I recently emptied out the laundry basket that sits under my bed that holds—along with the requisite unread New Yorkers and optimistic scarves and beanies of a sub-tropical inhabitant—all the books I’m currently ‘reading’. I use this word in the loosest term. I dislodged a month’s worth of abandoned tomes, nearly all of which were review copies, as my job is the kid-in-a-candy-store vocation of buyer for an independent bookshop. Alongside being an amateur writer myself, I get to sit down with publishing reps ever month and—get this—they give me free copies of books that haven’t even come out yet. Awesome, right? Yes and no.
I pulled ten books out of my laundry basket (necessary protection from my cat who likes to ‘eat’ books to get me up in the morning), of which only two I considered myself realistically finishing. The one downside of getting to peek ahead in the publishing world (with a view to deciding what to stock on the shelves at the bookshop) is that I feel duly pressured to be across it all, which means I often lug home six or seven books every weekend, saying to myself this time I will read them all. Unfortunately this means I give too many books to little attention, and quite often means reading becomes quite the opposite of what it should be: that is, a pleasure.
With that in mind, it allows me to get the jump on what will go on to become a good seller and stock the shelves accordingly (such as Chad Harbach’s The Art of Fielding, Susan Cain’s Quiet, Katherine Boo’s Behind the Beautiful Forevers and, more recently, Graeme Simsion’s The Rosie Project). But for every success there is more than one bomb. Michael Chabon’s Telegraph Avenue, for instance, was a book I adored, and mistakenly thought people would love as much as me. Seriously mixed reviews and the reluctance of people to read a book where an entire chapter is narrated by a parrot meant my sales expectations were sorely dashed. Do not even mention the name Schapelle Corby to me, so often have I been burned by ‘explosive’ new biographies of everyone’s favourite boogie-board insulator.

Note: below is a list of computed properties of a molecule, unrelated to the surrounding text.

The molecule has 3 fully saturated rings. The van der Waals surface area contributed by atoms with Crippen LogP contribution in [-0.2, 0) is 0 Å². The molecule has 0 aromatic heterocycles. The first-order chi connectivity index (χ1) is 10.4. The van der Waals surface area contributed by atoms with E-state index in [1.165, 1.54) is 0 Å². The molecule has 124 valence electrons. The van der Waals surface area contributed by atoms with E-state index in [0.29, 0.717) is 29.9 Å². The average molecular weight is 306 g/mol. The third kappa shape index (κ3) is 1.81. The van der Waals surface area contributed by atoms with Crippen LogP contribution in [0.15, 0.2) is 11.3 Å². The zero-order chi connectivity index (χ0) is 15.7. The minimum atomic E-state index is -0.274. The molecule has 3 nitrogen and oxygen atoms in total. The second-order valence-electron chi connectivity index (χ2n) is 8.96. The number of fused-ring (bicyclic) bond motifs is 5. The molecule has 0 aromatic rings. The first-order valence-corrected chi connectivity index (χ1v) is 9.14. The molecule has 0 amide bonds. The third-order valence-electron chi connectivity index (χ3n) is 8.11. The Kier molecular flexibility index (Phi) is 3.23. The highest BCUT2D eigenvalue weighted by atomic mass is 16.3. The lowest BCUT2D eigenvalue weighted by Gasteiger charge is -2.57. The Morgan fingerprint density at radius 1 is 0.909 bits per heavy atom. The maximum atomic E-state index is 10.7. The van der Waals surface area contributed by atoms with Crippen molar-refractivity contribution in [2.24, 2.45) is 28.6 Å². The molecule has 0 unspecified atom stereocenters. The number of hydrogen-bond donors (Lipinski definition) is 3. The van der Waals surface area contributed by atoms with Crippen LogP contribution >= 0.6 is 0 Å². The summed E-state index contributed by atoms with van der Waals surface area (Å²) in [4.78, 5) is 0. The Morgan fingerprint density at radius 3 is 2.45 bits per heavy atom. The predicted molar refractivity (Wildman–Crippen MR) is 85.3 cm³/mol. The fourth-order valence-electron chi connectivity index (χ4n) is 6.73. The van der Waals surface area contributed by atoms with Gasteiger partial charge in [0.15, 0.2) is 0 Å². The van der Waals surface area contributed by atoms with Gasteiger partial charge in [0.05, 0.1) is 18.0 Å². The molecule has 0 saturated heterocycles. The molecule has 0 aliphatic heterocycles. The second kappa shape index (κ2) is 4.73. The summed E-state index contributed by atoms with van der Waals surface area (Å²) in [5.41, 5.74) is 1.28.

Anyway, the greatest thing is sometimes books rise to the top of the pile and surprise you. The last book I finished and enjoyed was The Crane Wife (Canongate, April) by Patrick Ness, an author best known in Australia for his Young Adult series Chaos Walking. Despite having two other works of fiction under his belt, The Crane Wife promises to be his breakout hit. Inspired by the Japanese folk tale (and album by indie-folk band The Decemberists) of the same name, the novel follows an ordinary Englishman whose decision to investigate a strange noise in his back garden one night has dramatic effects on not only his life but those around him. I won’t spoil the story, except to say Ness has an imagination I envy entirely. While the more fantastical elements of the story were a little too much for me and my allergy to Magic Realism, the writing was of such impressive quality that I’m sure it will be a hit.